Hello, I went to a new pcp for a checkup and he heard a heart murmur, which he said was probably normal but told me to see a cardiologist to be safe. He also told me the nurse was going to give me an ecg before I left. I had the ecg and left the office. About 20 minutes later the receptionist called me and said the doctor wanted me to come back to get the ecg results to take to the cardiologist. He had writted "prolonged QTc" on the ecg. the QT interval was 480 ms and the QTc was 468 ms. When I went to the cardiologist he asked why I was referred and I told him because of the heart murumer. He listened to my heart and said the murmur sounded benign but he was going to do an echo a week later to be sure. He did an ecg and aparently it was okay. Right before he was about to leave I asked if he wanted to see the ecg results from my doctor and he said he didn't need to. I told him that my doctor had written long QTc on the results but didn't tell him the number. He looked at the ecg he had just done (not the one with the long qt) and said it was slightly longer but normal. I don't know what that number was. I went back to my PCP yesterday and he asked if i had seen the cardiologist yet. He told me what had concerned him in my last ecg was that the qt interval was too long. He said if i had a long qt we had to be careful what medicines I can take. I told him what happened and that I didn't show him the original ecg and that the cardiologist didn't seem concerned. He said, something like "well maybe it was only that one test.", and said he would wait to get the results back and keep on him about the qt. I had the echo this morning and the cardiologist said the murmur was innocent and that there was some leaking at the valve but no ones heart is perfect. He said my heart was fine. My question is why would the qt be long in one ecg and not that other? Can the ecg be wrong? Since I told the cardiolgist I was there for a murmur instead of the qt and he never actually saw the ecg with the long qt, could it have been missed? Is there another possible reason for a qt to be long once?
What I have found is cardiologist are way more calm about heart issues than other health professionals, even the nurses working in their offices. Most people tend to totally freak out at the slightest thought of a heart issue and the cardiologist comes back with you are fine. I really don't think that the cardiologist would steer you wrong. They really do have the most education when it comes to what is troubling about the heart. If he doesn't see your issues as troubling they likely aren't, that doesn't mean you don't have issues, just that they aren't life threatening. What I would suggest though, since your pcp is concerned, is maybe seek a second opinion from a different cardiologist. This should give you some peace of mind. And since you do have a slightly prolonged qt maybe you should just avoid those medicines that might make it longer. Just better to be safe than sorry so ask your pcp what those medicines are and avoid them. Take care and keep us posted on how you are doing.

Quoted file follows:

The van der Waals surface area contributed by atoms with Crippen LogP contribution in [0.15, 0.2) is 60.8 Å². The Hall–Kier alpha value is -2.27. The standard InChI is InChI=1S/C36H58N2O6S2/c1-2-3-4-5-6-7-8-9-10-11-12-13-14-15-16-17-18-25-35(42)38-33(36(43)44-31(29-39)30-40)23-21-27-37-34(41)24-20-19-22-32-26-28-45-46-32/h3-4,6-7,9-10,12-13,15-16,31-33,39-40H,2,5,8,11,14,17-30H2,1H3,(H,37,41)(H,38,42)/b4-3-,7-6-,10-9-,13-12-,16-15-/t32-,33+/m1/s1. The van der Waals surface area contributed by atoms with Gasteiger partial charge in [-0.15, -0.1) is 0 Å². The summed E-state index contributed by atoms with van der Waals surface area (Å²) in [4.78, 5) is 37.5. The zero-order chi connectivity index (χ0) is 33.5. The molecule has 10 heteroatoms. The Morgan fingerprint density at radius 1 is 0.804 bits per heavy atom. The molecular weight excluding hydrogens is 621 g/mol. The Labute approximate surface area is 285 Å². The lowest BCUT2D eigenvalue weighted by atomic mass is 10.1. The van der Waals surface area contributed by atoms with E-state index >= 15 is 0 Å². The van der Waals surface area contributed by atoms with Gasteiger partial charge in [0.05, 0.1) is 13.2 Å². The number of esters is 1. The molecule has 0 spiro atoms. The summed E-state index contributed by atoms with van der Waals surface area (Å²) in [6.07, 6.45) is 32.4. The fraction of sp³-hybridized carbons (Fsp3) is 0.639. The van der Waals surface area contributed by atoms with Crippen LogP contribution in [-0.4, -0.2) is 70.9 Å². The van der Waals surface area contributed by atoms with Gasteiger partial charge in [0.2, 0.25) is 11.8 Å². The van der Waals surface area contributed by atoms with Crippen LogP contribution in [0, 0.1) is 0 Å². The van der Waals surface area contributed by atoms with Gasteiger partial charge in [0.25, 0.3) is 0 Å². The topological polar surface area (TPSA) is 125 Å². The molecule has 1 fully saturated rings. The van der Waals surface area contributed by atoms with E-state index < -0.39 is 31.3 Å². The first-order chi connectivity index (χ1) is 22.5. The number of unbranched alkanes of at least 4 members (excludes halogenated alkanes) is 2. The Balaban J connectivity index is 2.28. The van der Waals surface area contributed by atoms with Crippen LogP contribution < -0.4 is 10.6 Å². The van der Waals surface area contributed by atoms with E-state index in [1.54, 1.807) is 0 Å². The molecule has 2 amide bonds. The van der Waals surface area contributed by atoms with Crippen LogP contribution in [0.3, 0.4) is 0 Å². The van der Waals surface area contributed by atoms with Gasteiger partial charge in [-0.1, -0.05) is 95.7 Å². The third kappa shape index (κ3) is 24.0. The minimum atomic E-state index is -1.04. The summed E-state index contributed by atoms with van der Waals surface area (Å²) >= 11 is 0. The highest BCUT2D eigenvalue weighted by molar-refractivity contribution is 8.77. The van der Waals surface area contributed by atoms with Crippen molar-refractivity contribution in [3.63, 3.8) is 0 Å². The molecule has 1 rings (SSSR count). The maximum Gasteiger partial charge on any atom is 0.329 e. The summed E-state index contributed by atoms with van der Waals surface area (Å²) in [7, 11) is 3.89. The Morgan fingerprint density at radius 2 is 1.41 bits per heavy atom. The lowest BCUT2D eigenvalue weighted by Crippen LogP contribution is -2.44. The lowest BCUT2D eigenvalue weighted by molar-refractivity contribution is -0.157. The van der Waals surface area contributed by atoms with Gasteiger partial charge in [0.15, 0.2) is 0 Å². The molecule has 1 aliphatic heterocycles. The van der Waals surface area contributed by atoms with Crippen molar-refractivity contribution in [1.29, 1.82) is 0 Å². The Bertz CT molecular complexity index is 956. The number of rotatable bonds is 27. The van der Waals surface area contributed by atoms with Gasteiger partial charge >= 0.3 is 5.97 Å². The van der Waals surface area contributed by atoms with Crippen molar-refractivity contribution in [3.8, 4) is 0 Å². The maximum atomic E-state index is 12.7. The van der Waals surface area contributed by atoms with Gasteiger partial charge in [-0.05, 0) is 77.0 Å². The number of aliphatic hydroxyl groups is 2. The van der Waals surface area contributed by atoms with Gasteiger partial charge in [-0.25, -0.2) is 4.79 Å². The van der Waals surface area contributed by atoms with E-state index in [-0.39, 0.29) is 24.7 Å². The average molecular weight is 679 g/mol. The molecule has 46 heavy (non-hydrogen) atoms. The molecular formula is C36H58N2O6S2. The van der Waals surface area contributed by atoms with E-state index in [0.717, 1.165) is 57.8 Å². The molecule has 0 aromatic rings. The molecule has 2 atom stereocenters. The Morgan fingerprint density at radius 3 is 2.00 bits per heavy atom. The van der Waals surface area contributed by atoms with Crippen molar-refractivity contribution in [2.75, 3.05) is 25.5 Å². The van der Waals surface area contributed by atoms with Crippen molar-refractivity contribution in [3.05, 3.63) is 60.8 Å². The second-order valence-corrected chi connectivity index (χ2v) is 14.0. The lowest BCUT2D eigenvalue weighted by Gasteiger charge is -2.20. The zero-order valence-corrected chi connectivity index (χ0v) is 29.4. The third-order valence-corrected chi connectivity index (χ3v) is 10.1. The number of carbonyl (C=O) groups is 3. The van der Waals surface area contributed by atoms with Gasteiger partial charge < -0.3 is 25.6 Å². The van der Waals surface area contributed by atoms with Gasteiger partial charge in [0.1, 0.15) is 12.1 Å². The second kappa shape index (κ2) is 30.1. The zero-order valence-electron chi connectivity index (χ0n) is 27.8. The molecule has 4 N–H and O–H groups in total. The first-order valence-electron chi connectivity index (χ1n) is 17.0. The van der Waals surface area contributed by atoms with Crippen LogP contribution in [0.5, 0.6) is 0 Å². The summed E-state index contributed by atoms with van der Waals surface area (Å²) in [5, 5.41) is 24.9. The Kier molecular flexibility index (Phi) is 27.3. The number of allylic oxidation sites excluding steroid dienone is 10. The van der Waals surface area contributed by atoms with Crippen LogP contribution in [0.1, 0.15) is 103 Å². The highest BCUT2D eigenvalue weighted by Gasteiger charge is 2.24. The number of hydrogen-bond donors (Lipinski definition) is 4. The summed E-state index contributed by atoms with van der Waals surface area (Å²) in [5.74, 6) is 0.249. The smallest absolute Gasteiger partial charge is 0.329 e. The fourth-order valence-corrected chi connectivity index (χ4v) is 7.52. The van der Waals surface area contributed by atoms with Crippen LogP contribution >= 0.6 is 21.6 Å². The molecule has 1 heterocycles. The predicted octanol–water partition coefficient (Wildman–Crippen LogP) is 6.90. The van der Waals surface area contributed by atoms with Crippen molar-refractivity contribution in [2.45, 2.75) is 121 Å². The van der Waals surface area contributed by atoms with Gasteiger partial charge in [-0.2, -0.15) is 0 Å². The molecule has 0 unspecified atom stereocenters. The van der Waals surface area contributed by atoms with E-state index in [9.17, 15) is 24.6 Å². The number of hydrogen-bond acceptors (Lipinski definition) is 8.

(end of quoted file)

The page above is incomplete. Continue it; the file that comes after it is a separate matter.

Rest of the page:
Thanks. It's not so much that I don't trust the cardiologist, I'm just afraid that I didn't explain the situation to him correctly. It probably is nothing, I just would have felt much better about it if I had insisted he look at the original ecg. But I didn't want to be a pest.
I totally get that. They always seem so rushed you feel like you are bothering them. But you actually did ask him to look at it and he refused. I would take that to mean if the ekg he did on you was clean enough in his opinion your issue is likely not that troubling. You did have a some prolongation so he did see an issue but doesn't deem it troubling. But seriously, just go get a second opinion. Long QT can be serious so I would go a for a second just to be certain. By any chance were you on cold or allergy medicine before you went to see your pcp and not when you went to see the cardiologist? These are some of the medicines that might cause it, antibiotics, antidepressants, antihistamines, diuretics, heart medications, cholesterol-lowering drugs, diabetes medications, as well as some antifungal and antipsychotic drugs. Were you on any of them when you went to the pcp? Anyhow, they may be drugs you want to avoid if possible.
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